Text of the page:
[Antipsychotic] Drugs Offer No Benefit in Curbing Aggression, Study Finds
Drugs Offer No Benefit in Curbing Aggression, Study Finds
By BENEDICT CAREY
Published: January 4, 2008
New York Times
The drugs most widely used to manage aggressive outbursts in intellectually disabled people are no more effective than dummy pills for most patients and may be less so, researchers are reporting.
The finding, being published Friday, sharply challenges standard medical practice in mental health clinics and nursing homes in the United States and around the world.
In recent years many doctors have begun to use the so-called antipsychotic drugs, which were developed to treat schizophrenia, as all-purpose tranquilizers to settle threatening behavior —in children with attention-deficit problems, college students with depression, older people with Alzheimer’s disease, as well as people who are intellectually handicapped.
The new study tracked 86 adults with low I.Q.’s in community housing in England, Wales and Australia over more than a month of treatment. It found a 79 percent reduction in aggressive behavior among those taking placebo pills, compared with a reduction of 65 percent or less in those taking antipsychotic drugs.
The researchers focused on ... Risperdal ... and an older generic drug, Haldol, but said the findings almost certainly applied to all similar medications. Such drugs account for more than $10 billion in annual sales, and research suggests that at least half of prescriptions are for unapproved “off label” uses — often aggression or irritation.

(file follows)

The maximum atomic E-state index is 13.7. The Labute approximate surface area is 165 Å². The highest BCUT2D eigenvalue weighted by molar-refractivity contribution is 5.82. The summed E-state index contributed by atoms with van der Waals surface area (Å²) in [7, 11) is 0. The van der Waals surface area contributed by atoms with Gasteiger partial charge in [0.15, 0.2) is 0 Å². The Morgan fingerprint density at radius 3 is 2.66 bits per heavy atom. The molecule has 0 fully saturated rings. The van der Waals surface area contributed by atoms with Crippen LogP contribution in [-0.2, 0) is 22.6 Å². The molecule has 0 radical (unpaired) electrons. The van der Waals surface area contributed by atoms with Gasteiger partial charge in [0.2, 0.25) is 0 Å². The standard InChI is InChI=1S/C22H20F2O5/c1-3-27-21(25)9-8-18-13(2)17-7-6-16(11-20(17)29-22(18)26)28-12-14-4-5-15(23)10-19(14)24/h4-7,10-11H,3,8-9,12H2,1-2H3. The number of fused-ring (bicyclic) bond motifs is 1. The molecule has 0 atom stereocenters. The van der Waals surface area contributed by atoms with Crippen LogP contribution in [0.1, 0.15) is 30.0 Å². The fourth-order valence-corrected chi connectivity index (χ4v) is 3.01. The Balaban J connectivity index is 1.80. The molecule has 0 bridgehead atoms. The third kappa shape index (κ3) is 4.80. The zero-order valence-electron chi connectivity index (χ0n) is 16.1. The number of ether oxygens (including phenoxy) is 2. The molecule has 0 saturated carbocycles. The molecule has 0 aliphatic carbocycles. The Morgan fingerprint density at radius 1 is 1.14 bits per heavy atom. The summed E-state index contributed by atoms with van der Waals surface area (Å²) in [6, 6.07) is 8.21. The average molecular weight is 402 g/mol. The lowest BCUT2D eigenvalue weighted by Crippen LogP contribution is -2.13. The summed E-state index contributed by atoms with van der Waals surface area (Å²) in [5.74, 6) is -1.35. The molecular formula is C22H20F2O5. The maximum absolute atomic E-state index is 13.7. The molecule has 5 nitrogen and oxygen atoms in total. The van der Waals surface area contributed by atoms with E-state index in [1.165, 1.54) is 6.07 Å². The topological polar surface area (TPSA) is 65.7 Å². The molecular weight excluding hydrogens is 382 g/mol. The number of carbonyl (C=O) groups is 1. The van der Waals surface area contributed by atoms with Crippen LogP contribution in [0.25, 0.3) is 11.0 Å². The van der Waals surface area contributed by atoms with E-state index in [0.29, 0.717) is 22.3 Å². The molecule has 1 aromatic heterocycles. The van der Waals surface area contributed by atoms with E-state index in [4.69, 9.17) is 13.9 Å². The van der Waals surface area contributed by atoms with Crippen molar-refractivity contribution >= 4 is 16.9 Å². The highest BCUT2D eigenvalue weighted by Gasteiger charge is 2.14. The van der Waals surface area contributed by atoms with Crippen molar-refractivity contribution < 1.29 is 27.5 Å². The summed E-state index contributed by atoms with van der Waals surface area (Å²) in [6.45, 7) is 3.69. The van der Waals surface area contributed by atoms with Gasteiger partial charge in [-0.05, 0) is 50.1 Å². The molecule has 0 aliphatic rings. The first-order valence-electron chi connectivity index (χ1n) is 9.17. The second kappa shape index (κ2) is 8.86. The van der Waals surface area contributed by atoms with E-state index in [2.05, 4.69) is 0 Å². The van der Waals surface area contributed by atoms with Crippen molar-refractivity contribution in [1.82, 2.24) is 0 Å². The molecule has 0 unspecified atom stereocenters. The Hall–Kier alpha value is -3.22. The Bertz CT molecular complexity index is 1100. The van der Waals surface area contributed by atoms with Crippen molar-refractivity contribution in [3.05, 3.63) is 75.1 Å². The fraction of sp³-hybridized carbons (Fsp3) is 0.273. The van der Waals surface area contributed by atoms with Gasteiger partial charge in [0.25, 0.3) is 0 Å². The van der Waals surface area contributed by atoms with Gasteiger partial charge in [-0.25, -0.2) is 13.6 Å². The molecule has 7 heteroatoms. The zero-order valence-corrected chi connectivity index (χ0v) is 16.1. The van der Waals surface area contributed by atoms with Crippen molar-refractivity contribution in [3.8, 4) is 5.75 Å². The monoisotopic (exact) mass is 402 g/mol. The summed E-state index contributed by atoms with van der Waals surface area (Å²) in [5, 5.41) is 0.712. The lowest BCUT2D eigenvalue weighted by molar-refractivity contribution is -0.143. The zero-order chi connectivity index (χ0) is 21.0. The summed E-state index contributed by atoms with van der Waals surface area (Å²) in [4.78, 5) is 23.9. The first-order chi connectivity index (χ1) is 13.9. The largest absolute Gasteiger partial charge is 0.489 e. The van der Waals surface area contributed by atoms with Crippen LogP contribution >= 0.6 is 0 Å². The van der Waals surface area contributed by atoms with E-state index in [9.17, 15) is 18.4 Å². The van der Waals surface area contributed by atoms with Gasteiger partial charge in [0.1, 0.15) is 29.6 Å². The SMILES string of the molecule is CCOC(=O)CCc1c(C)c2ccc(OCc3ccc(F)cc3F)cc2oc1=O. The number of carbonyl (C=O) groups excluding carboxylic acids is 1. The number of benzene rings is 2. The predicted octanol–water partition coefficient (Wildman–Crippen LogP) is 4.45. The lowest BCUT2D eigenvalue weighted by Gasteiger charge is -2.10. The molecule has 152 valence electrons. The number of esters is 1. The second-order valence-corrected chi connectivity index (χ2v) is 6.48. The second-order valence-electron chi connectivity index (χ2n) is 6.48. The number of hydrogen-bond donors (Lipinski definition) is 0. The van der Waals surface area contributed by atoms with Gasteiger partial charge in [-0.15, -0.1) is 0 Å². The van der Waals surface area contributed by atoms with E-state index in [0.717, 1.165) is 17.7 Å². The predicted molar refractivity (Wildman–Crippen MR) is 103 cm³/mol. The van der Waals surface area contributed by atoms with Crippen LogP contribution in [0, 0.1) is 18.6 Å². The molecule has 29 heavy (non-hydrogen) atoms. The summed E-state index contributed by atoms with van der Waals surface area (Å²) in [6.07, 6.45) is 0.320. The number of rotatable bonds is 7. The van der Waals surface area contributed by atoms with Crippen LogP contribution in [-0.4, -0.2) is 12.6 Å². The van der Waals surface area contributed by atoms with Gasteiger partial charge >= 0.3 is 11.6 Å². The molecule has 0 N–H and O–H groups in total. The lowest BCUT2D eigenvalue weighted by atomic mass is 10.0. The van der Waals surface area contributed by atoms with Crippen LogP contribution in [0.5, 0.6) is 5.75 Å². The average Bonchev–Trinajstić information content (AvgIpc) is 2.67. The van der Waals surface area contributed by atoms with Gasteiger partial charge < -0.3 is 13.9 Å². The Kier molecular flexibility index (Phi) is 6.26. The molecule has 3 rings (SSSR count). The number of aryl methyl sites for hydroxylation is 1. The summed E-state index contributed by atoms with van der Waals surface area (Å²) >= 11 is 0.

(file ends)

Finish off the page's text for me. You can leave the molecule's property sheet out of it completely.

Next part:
Re: [Antipsychotic] Drugs Offer No Benefit in Curbing Aggression, Study Finds
When I was at uni, I took a 4th year seminar course in this topic. It was called 'Advanced Topics in Developmental Psychology: Developmental Disabilities', I think.
Aggression in the mentally disabled is a very complicated topic.
A lot of the problem is inability to communicate their own needs.
Studies have shown this with kids who have LDs or low Executive Function too. Inability to Communicate verbally or otherwise (signing; speech boards, etc) CAN cause communication to become physical (violence).
Imagine that your (a) teeth hurt or (b) your gallbladder is infected and ready to blow or (c) you are being bullied (disabled people have astronomical abuse rates) or (d) the lights in your living space are too bright and consequently are very painful to you (autism spectrum sensitivity) in a way that "normals" cannot understand -- but you cannot articulate that to others -- to get some help and reduce your suffering!
Drugs ('chemical restraints' really; and sometimes just as disparagingly used) can only 'hold someone down' for so long in these scenarios.
I would say the worst outcome is to be 'Mentally Disabled' (e.g. IQ of 60-80) BUT to "look normal".
Those kids wind up in jail (and DEATH ROW), b/c people have "normal" expectations of them.
In some ways "looking disabled" (e.g. Down's appearance), if one is, can be a good thing, outcome-wise.
|The Following User Says Thank You to QueensU_girl For This Useful Post:|
|Currently Active Users Viewing This Thread: 1 (0 members and 1 guests)|
|Thread||Thread Starter||Forum||Replies||Last Post|
|New Results from the MTA Study - Do treatment effects persist?||Andrew||ADD News||4||04-20-08 11:02 PM|
|Medicare Won't Cover Some Anxiety Drugs||Andrew||Anti-Anxiety/Benzodiazepines/Beta Blockers||2||09-16-06 08:35 AM|
|FDA to examine new ways to study ADD drugs||Andrew||ADD News||0||01-11-06 09:19 PM|
|Dr. Breggin->ADHD is Dad's fault.||scuro||General ADD Talk||12||04-18-05 12:57 AM|